Nezhukumatathil: Not really at all. I absolutely treat it as a craft, so definitely not a form of therapy for me in any shape or form, but I think I look at it more as a way to kind of understand events, so some of those events are actually events that happen in my life, some of those events are things that happen in the world around us, like, why are there so many colonies of bees collapsing? I don’t want to put my opinions about that in an essay, per se, but I want to see it as a poem. I want to have that compression, again, in a poem. Maybe I’m just kind of trying to remember this really high lyric register of an experience, or maybe I’m just trying to remember an image that is dear to me, and so for me that’s a poem. I don’t function in drawing out a fuller narrative in my work. I like having a bit of mystery and compression in the work.

The S&B: How do you feel like your relationship to academia fits in with your craft of poetry?

Nezhukumatathil: I love teaching so much, and I think when my teaching is going well, my writing is going well, and when my writing is going well, my teaching is going well. To me, they’re so entwined and I get so exhilarated in a classroom getting people excited about poetry or hearing their thoughts on a poem or what this craft element in poetry is making them think or want to try in their poems, so I just feel like, I think I always want to feel like a student of poetry so I think when my students realize that, feel that vibe from me that I’m also pushing myself in my teaching and pushing myself as a writer too, they feel a bit at ease knowing that I don’t have all the answers and that I’m gonna try my best to help present them with the possibilities, and I just love that dynamic. This has been my dream for so long, so I feel — I think I just keep going back to that word, exhilarated — I feel exhilarated in the classroom.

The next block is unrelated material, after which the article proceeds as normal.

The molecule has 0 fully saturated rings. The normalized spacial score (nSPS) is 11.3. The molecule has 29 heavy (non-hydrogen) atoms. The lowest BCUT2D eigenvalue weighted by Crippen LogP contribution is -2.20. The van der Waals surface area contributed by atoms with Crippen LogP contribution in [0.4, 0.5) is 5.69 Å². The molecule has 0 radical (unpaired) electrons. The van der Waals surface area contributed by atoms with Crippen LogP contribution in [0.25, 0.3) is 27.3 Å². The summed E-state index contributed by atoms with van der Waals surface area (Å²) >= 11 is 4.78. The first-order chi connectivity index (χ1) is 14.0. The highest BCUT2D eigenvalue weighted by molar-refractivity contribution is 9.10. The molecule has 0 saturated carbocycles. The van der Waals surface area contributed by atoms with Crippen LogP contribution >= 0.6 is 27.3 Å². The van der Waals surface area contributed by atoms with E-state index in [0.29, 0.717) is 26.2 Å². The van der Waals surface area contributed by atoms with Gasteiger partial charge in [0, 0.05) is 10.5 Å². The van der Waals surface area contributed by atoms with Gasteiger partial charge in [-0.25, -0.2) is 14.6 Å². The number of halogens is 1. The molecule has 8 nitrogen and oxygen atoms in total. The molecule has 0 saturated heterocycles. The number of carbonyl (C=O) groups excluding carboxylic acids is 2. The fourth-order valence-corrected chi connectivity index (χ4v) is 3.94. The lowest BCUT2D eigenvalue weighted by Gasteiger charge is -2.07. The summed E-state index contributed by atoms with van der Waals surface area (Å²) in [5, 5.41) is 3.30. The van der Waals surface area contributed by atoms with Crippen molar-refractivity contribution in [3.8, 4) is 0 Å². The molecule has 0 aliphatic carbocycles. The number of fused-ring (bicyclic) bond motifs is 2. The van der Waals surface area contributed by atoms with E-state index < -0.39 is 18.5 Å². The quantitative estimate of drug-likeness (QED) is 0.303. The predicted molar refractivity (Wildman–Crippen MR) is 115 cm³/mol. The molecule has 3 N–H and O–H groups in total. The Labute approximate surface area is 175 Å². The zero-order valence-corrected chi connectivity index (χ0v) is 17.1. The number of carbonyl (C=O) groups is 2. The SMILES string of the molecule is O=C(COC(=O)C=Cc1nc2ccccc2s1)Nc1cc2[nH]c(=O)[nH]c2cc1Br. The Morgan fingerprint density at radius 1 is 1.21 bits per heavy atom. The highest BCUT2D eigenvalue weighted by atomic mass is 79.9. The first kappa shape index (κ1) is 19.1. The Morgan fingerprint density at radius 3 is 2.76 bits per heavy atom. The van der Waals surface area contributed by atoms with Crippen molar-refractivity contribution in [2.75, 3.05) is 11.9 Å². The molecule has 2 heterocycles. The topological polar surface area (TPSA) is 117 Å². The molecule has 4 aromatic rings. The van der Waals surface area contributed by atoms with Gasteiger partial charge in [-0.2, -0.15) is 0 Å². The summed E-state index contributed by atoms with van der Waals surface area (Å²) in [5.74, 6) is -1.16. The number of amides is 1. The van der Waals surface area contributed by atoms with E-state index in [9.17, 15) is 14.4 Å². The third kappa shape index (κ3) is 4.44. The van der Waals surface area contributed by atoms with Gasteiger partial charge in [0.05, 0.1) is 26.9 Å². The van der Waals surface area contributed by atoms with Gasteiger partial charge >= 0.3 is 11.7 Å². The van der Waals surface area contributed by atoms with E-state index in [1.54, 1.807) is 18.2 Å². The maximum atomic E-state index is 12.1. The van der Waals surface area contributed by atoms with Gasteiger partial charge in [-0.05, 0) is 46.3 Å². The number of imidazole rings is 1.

The S&B: So you do a lot of writing about nature. What attracts you to writing about nature, and what do you see its work as?

Nezhukumatathil: There’s so many different aspects of nature writing, and one of the ways I like tackling it in my own work is that really just I love the planet and I want to kind of shout it from the rooftops that there are so many plants and animals that we don’t even know yet, and I love learning when I read a poem or an essay about the world so I’m hoping when people read my work they learn a little about the planet but also themselves, too, and it kind of started from a time when I was researching pygmy rabbits, and before I could finish writing about it, pygmy rabbits were named extinct. There’s a few that are in zoos around the world, but they’re extinct. And I’m not a slow writer. So that kind of freaked me out.

And I think that, coupled with having kids in the last decade, made me realize there’s gonna be animals that I love that are not gonna be around when they’re my age. So I think my heartbeat was just that much closer to my skin, in that I made, there was almost a hurry-up to my writing in ways that I didn’t feel that insistence, almost, before. Like ultimately I want my kids to know that I love them, but also love the planet so much. If writing is the only thing that takes me away from the kids at all, I want them to know that it was for a reason and I want them to see that it was because their mom loved the planet so much.

Graphic by Zoe Fruchter.